Until the beginning of the 21st century, political science generally defined the “far right” differently from the conservative and the liberal right on several fundamental points, even though definitions varied depending on the author. Adhesion of the traditional right to an all-inclusive concept of the nation, and thus to a contractual definition of national identity, seemed to be the non-negotiable point that prevented a complete unification of the right on the European level, which would have put an end to the ostracism, since 1945, of any ideology or political formation suspected of complacency in the face of racism and xenophobia, not to mention anti-Semitism.
At this point, there emerged several political formations that revealed the existence of hybrid populist and xenophobic rightist movements that met the needs of governments at certain points in history, movements that were situated midway between total opposition to the “system” and participation in it resulting from important electoral victories. This can be exemplified by the ideological metamorphosis of the old Swiss agrarian party, the Democratic Union of the Centre (UDC); the breakthrough of the Freedom Party of Austria (FPÖ), under the leadership of Jörg Haider; the enduring participation of the Northern League (Lega Nord) in the Berlusconi governments; the role played by the Danish People’s Party (Folkeparti) in Danish political life; and finally the brief thunderclap of Pim Fortuyn’s List over the Dutch political landscape.
While traditional anti-fascism continued to watch for an emergence of xenophobic populism along the classic lines of the 1930s and 40s, the right in Europe was revising its political software. The most radical realised that they would remain beyond the pale if they did not make at least some concessions to the democratic way of doing things.
Far-right putsches hardly occur any more, presumed fascism leads to ostracism and neo-Nazism is a marginal counter-culture without a political future. In rightist governments, the need to win over voters from nationalist-populist parties and several fundamental transformations have led to an unprecedented ideological offensive based on support of three values: law and order, anti-immigration and a restrictive view of national identity.
What is happening at the extreme right of the political battlefield? A new subset of political families has been born, consisting of rightist populists and radicalised xenophobes. Some of them are rightist splits from liberal or conservative parties (Wilders comes from the Liberal People’s Party for Freedom and Democracy (VVD), and his political trajectory resembles that of Philippe de Villiers in France); some are established formations that have undergone radicalisation (like the Swiss People’s Party (UDC) under the leadership of Christoph Blocher); and sometimes, they are new players like the Northern League in Italy. They share a severe criticism of the disconnect between the élite and the people, leading to opposition to a representative democracy that has lost its way and to advocacy of a direct democracy that allows government based on voices coming from “popular common sense”. They also share a wish to distinguish between a right that is a false right, permeated with cultural relativism, permissiveness and the “politically correct”, and a right completely without complexes, ideologically on the offensive and promoting a form of national identity that breaks with a tradition that respects the idea of a social contract. At the heart of the debate is a critical approach to multi-culturalism, which is a clever screen to hide behind, and which can appear legitimate. It is easy to see that Umberto Bossi, for example, does not need to espouse traditional rightist values or to designate Islam (not Islamicism) as a conquering force, a factor in the dissolution of the national identity and a totalitarian ideology incapable of adapting to European civilisation. Under the all-encompassing cover of the extreme right, with the force of exclusion that this implies, these movements need to be examined more closely, in order to discern important innovations in the views and militancy of this subset of the right in Europe.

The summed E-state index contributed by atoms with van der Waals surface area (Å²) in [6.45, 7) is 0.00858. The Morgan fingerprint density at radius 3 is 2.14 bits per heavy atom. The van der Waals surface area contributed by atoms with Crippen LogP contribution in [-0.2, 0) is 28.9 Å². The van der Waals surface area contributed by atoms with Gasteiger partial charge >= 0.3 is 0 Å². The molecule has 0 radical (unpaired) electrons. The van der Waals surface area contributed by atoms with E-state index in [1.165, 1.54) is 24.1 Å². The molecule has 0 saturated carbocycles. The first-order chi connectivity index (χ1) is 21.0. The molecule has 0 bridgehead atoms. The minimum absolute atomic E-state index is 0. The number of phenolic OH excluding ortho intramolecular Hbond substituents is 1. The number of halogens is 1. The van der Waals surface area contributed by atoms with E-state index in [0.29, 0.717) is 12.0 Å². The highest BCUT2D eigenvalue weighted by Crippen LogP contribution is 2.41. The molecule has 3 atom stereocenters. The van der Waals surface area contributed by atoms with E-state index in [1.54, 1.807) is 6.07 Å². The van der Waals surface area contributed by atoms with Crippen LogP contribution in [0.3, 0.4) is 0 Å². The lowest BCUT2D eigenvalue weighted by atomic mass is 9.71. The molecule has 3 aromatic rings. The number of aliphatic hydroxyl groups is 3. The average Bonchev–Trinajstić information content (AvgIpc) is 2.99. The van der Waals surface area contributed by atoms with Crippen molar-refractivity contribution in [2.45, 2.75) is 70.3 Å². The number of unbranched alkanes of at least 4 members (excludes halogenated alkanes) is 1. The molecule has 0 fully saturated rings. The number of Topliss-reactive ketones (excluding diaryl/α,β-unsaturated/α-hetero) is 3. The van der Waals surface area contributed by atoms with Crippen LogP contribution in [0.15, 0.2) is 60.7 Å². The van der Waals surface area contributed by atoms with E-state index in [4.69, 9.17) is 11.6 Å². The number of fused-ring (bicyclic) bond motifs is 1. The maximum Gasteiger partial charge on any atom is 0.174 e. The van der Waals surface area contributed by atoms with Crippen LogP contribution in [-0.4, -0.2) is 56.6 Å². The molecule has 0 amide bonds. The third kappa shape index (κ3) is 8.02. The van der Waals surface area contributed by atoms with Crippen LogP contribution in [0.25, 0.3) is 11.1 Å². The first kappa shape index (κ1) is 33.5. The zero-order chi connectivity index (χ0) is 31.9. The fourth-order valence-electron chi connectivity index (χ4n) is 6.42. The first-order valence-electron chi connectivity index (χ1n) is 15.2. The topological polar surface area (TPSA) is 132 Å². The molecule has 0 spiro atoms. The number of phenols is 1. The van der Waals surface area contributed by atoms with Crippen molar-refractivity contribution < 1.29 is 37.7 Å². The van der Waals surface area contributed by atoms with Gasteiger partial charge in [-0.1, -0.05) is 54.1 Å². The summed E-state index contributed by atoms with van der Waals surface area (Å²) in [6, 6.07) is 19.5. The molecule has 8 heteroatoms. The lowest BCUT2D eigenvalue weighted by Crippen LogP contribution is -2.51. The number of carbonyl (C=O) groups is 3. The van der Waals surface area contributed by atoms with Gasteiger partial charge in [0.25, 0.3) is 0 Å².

The first step in this modernisation is undoubtedly the construction of a political program of exclusion on the basis of the values of inclusion usually advocated by the left or the moderate right. The anti-Islam agenda of Fortuyn and Wilders is built on the need of European societies to preserve the acquired values of tolerance, equality of the sexes (even sexual freedom), secularism as regards the promotion of individual and entrepreneurial liberty, as well as behavioural freedom. As a corollary, these parties, as well as a number of formations of the uninhibited right, notably in France and Italy, make electoral inroads into popular segments of society that used to belong to the left, rehabilitating demands for authority, law and order, work and meritocracy that are not fundamental values of the reactionary right but are an integral part of a workers’, or at least a popular, culture with conservative, authoritarian and often ethnocentric leanings.